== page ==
if you want to shoot 400asa, neopan hands down. if you want to push to 1600 it's hp5. 800 works for both.

I have accidentally exposed and then purposely developed hp5 at 160, worked out too. :D

Tom A
10-13-2010, 15:29
The Acros 100 is stunning and to match that in 35mm with a 400 iso is not easy. I would get some of the new Tmax2-400. Remarkably fine grain and in the right developer - pretty close to a 100 iso grain.
If you are used to shoot 4x5 and the rather stringent exposure/developing for sheet film - it is easy for you to get decent quality with the 35mm.
I have used Tmax2-400, usually rated at either 320-400 in a variety of developers. Best result by far is with Pyrocat HD but even non fine grain developers like HC 110 or Beutler.
Fuji's Neopan 400 is very good, but not as fine-grained as the Tmax2-400 - but more forgiving. Tmax emulsions are a bit finicky regarding exposure and developing - but the result is worth it.
At the moment I am running Fuji 400 in HC 110, diluted 1:60 and for 12 min. Not fine grained by any means - but the tonality is very good. Looks good scanned, but I suspect that wet prints would look a bit rough beyond 11x14".

jan normandale
10-13-2010, 15:55
Does anyone in this thread know the status of Neopan 400? I know it was dropped in 120 format and I assumed it was going in the 135 too. Is it only in production in 135 format and not 120?

Sorry to be OT but the OP caught my attention because I was shooting it in 120 and it was over for 120 Neopan 400 as of June / July of this year when I last checked in July.

sojournerphoto
10-13-2010, 16:06
I like HP5 in xtol 1+1, but it doesn't look anything like acros. I'd try TMY2 (Tmax 400 version 2) to try to get something like acros. It's quite amazing how fine the grain is given the speed.

Mike

Tom A
10-13-2010, 17:33
You can tag films and developers in Flickr ' Kodak Tmax2-400 Pyrocat HD" or "Neopan 400 D76" and samples of shots with combination will pop up. being rather small files, it is not perfect - but it gives you an idea how it works.

trip-xa
10-13-2010, 18:26
This thread seems to be about Acros. I like it in HC110, super sharp and in R09, warms up a bit. Neopan 400 pushes well and can be sharp too in HC110, Dil H. Agree with other posters that Delta 400 is closer to Acros. No T-Max experience.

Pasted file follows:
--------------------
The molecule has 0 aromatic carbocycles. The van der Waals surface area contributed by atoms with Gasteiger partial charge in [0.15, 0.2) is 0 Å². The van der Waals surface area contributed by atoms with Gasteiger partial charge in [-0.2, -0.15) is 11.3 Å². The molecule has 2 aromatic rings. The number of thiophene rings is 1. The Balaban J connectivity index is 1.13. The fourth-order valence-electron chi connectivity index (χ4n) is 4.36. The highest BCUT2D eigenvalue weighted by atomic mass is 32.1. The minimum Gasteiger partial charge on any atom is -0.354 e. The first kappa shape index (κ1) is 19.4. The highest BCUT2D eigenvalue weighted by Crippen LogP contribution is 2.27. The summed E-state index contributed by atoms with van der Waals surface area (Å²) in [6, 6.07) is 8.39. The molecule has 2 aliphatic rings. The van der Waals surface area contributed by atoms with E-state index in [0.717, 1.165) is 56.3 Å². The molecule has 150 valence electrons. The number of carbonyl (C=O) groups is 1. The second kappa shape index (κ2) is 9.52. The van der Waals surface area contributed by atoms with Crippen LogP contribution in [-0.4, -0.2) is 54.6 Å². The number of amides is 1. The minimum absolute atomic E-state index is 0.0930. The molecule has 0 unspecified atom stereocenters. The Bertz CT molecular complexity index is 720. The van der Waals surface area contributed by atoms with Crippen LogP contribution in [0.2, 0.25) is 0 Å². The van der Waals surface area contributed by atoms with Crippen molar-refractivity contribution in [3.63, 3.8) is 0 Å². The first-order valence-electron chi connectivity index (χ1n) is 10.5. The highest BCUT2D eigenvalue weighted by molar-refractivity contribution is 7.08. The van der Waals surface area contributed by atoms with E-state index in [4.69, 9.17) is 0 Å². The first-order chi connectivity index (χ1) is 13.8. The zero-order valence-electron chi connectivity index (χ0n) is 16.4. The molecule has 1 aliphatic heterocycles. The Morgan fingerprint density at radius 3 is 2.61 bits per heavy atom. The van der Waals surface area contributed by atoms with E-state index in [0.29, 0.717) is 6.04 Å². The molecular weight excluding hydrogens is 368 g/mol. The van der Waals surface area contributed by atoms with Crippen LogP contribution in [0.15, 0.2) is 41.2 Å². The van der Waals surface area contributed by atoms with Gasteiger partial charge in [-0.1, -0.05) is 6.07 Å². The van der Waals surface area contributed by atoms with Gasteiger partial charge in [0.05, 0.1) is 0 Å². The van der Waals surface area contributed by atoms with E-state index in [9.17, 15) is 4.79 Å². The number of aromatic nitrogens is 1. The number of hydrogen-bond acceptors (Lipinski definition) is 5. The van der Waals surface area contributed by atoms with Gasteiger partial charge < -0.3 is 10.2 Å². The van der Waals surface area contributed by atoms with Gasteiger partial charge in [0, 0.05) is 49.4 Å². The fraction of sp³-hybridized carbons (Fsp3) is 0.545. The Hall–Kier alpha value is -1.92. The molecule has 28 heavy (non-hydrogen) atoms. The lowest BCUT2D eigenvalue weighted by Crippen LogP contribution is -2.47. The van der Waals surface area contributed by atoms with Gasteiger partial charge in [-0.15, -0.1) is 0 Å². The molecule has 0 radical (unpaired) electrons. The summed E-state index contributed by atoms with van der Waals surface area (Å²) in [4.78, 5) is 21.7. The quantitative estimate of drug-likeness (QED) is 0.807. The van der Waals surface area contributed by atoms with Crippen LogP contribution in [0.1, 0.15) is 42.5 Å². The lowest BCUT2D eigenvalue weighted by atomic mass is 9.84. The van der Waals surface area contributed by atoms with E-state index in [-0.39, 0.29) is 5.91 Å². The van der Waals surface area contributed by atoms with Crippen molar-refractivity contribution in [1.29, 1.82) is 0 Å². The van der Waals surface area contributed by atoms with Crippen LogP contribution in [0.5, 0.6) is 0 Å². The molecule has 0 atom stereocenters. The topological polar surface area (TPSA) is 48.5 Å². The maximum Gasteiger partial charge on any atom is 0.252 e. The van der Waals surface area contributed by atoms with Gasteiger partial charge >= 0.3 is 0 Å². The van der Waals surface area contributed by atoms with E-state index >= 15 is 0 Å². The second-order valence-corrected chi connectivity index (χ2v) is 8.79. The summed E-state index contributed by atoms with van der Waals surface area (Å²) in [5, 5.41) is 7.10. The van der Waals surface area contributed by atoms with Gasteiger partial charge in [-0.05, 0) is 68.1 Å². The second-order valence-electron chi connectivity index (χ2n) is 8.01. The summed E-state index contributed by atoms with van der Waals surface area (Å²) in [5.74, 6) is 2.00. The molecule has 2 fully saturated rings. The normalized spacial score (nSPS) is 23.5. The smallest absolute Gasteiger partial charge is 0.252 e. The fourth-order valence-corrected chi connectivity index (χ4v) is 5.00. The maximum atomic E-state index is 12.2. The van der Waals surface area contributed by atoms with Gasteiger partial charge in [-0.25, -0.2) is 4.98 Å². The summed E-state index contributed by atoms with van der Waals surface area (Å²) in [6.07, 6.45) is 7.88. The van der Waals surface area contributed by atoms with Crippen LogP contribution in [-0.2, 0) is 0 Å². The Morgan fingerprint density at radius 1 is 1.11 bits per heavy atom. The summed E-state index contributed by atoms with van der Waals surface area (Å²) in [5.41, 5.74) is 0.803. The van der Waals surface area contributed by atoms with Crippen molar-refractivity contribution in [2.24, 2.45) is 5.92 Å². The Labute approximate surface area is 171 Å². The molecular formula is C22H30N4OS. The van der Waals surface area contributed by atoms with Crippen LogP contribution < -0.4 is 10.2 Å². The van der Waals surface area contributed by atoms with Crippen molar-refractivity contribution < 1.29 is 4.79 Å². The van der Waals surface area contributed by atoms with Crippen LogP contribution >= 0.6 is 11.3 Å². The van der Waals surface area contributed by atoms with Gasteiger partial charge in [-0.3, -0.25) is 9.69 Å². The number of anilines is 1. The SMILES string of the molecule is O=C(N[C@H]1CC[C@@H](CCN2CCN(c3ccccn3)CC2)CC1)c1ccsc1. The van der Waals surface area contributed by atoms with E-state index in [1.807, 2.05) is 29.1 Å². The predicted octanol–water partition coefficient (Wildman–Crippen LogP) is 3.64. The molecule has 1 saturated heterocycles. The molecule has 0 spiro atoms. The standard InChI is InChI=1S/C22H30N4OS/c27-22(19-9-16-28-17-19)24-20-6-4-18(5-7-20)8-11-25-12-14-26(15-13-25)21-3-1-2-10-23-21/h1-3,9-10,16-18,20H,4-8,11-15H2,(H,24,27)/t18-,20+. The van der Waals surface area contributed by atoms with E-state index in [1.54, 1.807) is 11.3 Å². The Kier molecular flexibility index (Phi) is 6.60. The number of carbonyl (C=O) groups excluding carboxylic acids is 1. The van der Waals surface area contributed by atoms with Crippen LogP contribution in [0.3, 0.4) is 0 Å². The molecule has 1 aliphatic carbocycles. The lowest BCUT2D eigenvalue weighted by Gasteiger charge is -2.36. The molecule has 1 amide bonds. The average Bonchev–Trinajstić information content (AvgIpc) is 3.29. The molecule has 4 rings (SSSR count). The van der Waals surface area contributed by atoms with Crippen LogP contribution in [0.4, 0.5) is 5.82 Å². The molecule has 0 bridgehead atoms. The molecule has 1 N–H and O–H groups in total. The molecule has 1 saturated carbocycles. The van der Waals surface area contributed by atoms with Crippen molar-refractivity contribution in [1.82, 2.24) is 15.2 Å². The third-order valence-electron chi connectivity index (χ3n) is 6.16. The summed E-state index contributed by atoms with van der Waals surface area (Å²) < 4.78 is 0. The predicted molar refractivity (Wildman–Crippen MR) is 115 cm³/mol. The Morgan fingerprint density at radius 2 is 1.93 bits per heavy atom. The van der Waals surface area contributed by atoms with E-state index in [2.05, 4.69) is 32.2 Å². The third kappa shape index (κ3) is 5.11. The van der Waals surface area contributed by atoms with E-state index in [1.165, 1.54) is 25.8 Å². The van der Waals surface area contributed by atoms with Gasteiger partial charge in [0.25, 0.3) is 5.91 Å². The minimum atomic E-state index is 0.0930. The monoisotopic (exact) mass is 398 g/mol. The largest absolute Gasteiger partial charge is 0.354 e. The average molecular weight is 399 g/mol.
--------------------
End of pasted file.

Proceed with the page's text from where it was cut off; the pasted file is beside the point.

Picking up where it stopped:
twopointeight
10-13-2010, 18:52
Neopan 400 in 120 is gone forever, right?

semilog
10-13-2010, 21:09
If you liked the Acros 100, then you should investigate other Ilford Delta and Kodak T-Max offerings. Although...Acros is really something special.

I agree completely. My favourite and main combination is ACROS and 2TMY, both souped in XTOL 1:1.

I do however have 30 rolls of Neopan 400 (Legacy Pro 400) in the freezer because it was cheap, and it's an excellent film. If the price was the same and I had to choose between Neo 400 and HP5+, I'd take the latter, though.

semilog
10-13-2010, 21:15
I like HP5 in xtol 1+1, but it doesn't look anything like acros. I'd try TMY2 (Tmax 400 version 2) to try to get something like acros. It's quite amazing how fine the grain is given the speed.

2TMY in XTOL is very nice, one of my favourites, but it doesn't look anywhere near as smooth as ACROS in the same developer. A high-tech ISO 400 film simply isn't going to catch a high-tech ISO 100 film.

Mablo
10-13-2010, 22:43
Neopan 400 in 120 is gone forever, right?

That's correct. I assume Neopan 400 in 135 will not live much longer either. Anyway, the current exchange rate of Yen makes it more costly than the premium material Kodak makes so I don't really see the point of buying it at the moment.

wotalegend
10-14-2010, 01:45
That's correct. I assume Neopan 400 in 135 will not live much longer either. Anyway, the current exchange rate of Yen makes it more costly than the premium material Kodak makes so I don't really see the point of buying it at the moment.

Neopan 400 is gone in 120 only, and it is not for any reason to do with the film itself (the reason given was an environmentally unfriendly component in the backing paper), so there is no reason to believe that its demise will lead to 35mm going also, provided Fuji deems that there is still a market for it. And I would not say "forever" either - remember the Velvia 50 story.

With regard to price, it depends where in the world you are, and when you buy it. I buy mine from the US, the home of Kodak, but where Neopan was cheaper than Kodak until quite recently, and Legacy Pro (re-badged Neopan) was even cheaper. Having said that, I see that Neopan is slightly dearer than Tri-X at Freestyle right now, no doubt due to the weakening USD. But the real bargain seems to be Arista Premium (re-badged Tri-X).

Tim Gray
10-14-2010, 05:43
Depending on what your expectations really are, I'd say you are dreaming in getting something like Acros out of a 400 speed film. However, from what I've seen, the closest you'll get is probably T-Max 400. Don't believe the hype; it's a great film.

andredossantos
10-14-2010, 06:03
Acros is a monosize cubic grain emulsion with incorporated development accelerants. It is not a flat-grain / t-grain type film.

Marty, thanks for correcting me. I always assumed it was T-grain since it looks more similar to Tmax and Delta than other films like FP4+, etc.